Why do we cry?
Published Dec 4, 2022 • By Candice Salomé
Sometimes, when we feel too emotional, our vision starts to get blurry and tears begin to flow. Whether they are tears of joy, sadness, anger or pain, the mechanism is the same, but there are also other types of tears that are not related to emotions.
So what are the mechanisms that provoke tears? What are the benefits of tears? Are we all equal when it comes to tears?
We explain it all in our article!
What are tears?
Deep sadness, a touching romantic film, extreme pain: many situations can make us cry.
Although we are not the only living beings to be able to produce tears, humans are the only ones who can actually cry. Indeed, in case of fear or pain, animals will bark, bellow or roar, whereas humans will cry.
More specifically, there are three types of tears that do not have the same chemical composition. However, they do have certain components in common:
- Sodium chloride,
Depending on their nature, tears are also loaded with other compounds:
- Basal tears: they bathe your eyes as soon as you blink in order to hydrate and nourish the cornea. They are controlled by hormones. Indeed, it has been observed that with age, and particularly in women after the menopause, basal secretions are less well regulated and the glands located in the eyelid deteriorate. This leads to dry eyes. These tears do not, therefore, make us actually cry,
- Reflex or irritant tears: these occur when you cut an onion or get sand or dust in your eyes, for example. They occur when the surface of the eye is damaged by an external object. They are directly related to the lacrimal gland which is located in the upper outer corner of the eye socket. These are loaded with antibodies and enzymes, designed to repair, sterilize and possibly remove dust or bacteria from the eye - creating dirt at the corners of the eye.
- Tears of emotion, or actual crying, can only be produced by humans. This is a genetic mutation resulting from evolution.
So why do we cry?
When an emotion such as fear, sadness, joy - or even after an orgasm - appears, a neuronal connection is made between the areas of the brain responsible for managing these emotions and the lacrimal glands. Tears are then secreted, notably to relieve the individual, allowing them to evacuate emotions that they are not always able to verbalize.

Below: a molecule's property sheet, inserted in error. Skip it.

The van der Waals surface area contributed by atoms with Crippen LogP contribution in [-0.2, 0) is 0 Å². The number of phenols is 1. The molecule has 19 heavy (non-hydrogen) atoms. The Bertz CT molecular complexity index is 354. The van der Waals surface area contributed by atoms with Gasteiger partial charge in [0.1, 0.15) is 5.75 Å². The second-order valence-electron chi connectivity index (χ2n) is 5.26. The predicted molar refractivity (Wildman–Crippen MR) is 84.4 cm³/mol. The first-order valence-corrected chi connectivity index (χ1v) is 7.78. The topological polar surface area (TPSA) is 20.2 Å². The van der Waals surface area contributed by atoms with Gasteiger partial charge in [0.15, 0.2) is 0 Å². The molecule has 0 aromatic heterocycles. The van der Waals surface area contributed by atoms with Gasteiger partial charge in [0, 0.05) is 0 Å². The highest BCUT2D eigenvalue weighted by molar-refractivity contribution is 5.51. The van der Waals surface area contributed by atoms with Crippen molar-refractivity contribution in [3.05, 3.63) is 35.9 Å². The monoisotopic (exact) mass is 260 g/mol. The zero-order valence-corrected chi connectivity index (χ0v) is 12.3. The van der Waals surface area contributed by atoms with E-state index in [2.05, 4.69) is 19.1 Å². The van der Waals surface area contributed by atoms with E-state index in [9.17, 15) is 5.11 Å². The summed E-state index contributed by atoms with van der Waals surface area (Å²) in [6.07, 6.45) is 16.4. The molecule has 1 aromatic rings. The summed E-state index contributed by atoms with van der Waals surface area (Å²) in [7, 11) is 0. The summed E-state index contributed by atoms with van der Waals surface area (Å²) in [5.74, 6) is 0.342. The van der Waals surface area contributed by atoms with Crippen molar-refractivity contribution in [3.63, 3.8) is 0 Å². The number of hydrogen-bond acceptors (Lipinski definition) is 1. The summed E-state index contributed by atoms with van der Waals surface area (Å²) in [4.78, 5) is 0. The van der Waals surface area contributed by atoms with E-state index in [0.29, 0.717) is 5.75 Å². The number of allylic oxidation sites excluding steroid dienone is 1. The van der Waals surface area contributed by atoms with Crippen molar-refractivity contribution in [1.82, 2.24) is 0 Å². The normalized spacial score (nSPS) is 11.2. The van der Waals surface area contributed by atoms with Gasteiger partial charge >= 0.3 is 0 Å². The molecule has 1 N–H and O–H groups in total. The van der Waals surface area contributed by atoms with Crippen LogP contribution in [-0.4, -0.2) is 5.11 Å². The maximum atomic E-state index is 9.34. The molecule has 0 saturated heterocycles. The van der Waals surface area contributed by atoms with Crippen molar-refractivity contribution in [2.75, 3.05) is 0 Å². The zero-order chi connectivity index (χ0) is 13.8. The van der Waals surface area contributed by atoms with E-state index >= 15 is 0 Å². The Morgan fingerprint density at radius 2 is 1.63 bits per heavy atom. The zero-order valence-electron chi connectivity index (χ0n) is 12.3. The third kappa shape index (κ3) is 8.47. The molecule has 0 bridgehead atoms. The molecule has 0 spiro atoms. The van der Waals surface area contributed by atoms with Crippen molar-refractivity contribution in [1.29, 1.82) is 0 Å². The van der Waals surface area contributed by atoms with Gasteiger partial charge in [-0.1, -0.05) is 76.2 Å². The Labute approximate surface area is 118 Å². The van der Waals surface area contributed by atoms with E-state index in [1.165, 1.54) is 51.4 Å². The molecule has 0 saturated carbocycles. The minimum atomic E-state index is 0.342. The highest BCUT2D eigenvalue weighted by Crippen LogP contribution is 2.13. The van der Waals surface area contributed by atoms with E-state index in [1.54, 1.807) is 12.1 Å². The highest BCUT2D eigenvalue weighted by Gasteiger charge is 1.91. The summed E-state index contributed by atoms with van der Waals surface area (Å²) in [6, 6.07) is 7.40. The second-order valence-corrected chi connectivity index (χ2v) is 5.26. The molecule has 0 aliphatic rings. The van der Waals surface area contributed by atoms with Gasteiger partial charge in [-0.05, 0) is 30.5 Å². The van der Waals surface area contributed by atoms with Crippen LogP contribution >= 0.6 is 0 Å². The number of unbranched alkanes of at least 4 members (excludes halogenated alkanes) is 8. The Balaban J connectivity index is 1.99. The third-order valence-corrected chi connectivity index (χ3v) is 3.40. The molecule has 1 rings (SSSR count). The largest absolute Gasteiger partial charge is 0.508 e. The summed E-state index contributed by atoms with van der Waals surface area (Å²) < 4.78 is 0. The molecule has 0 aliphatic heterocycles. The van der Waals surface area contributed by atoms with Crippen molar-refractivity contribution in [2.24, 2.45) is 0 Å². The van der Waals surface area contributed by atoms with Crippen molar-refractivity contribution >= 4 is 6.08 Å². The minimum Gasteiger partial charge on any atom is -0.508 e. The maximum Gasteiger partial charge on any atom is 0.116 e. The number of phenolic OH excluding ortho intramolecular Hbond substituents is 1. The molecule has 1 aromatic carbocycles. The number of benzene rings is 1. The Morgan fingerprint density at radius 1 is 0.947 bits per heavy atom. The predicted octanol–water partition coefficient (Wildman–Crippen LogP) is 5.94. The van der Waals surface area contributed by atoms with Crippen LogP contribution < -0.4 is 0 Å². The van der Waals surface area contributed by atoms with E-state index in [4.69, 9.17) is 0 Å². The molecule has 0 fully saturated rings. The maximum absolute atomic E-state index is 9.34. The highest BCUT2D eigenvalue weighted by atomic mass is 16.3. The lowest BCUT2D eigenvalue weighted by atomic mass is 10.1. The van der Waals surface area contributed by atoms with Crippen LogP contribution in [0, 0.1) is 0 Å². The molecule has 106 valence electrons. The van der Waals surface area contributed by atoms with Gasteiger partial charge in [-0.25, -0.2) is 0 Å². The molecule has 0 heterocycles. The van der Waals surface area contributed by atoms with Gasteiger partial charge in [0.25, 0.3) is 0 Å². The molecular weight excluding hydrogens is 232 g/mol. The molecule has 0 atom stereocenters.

Tears, appearing at the peak of an emotional upheaval, allow the body to calm down. We can describe it as an "emotional reset".
Indeed, the composition of tears, loaded with proteins and hormones, induces a feeling of well-being, provokes stress reduction and helps us to calm down. The same happens when we laugh a lot. Thus, tears have a liberating function. After crying, one feels lighter, as if a weight has been lifted.
Tears also have a social function. Tears send a message that is easily perceived by another person. Crying promotes empathy, cooperation and bonding.
Are we all equal when it comes to tears?
In New Zealand, among the Maori, when two friends meet after a long separation, they sit down and cry together. Culture takes precedence over emotion; they cry primarily to honor the memory of those who have died during the separation.
Thus, crying also has a cultural function where emotion is not necessarily what causes the tears.
At bar mitzvas or graduations, among Jews, tears are a sign of recognition of the new roles that young people are going to occupy in society.
In more individualistic societies, such as in Anglo-Saxon countries, emotion tends to remain private and restraint is often encouraged.
Furthermore, American researchers have tried to measure the quantity and frequency of crying by asking a panel of individuals to keep a diary. Men were more reluctant to respond than women, and most individuals were unsure what to consider as "real tears". For example, many wondered if tears that were shed while watching a sad film were "real".
Despite this, a number of findings emerged: age would have an impact on tears. Indeed, their production tends to drop by 40% starting from the age of 65 and by 70% from the age of 80. People tend to cry mostly between 7pm and 10pm and women cry five times more than men.
According to a psychiatrist and psychoanalyst Alain Braconnier, author of "Sex of emotions" ("Sexe des émotions"), men and women differ in the way they express their feelings. Even if they have the same feelings, men and women react differently for physiological and cultural reasons. The male hormone testosterone decreases men's ability to express themselves in the form of crying. They are more likely to express their annoyances and anxieties through anger or silence, while women are more likely to let their tears out.
So, rather than repressing or trying to control your tears, you should let it go, welcome your emotions with gratitude, because even when our anxieties or despair are at their highest, tears indicate that our psyche is expressing and defending itself!
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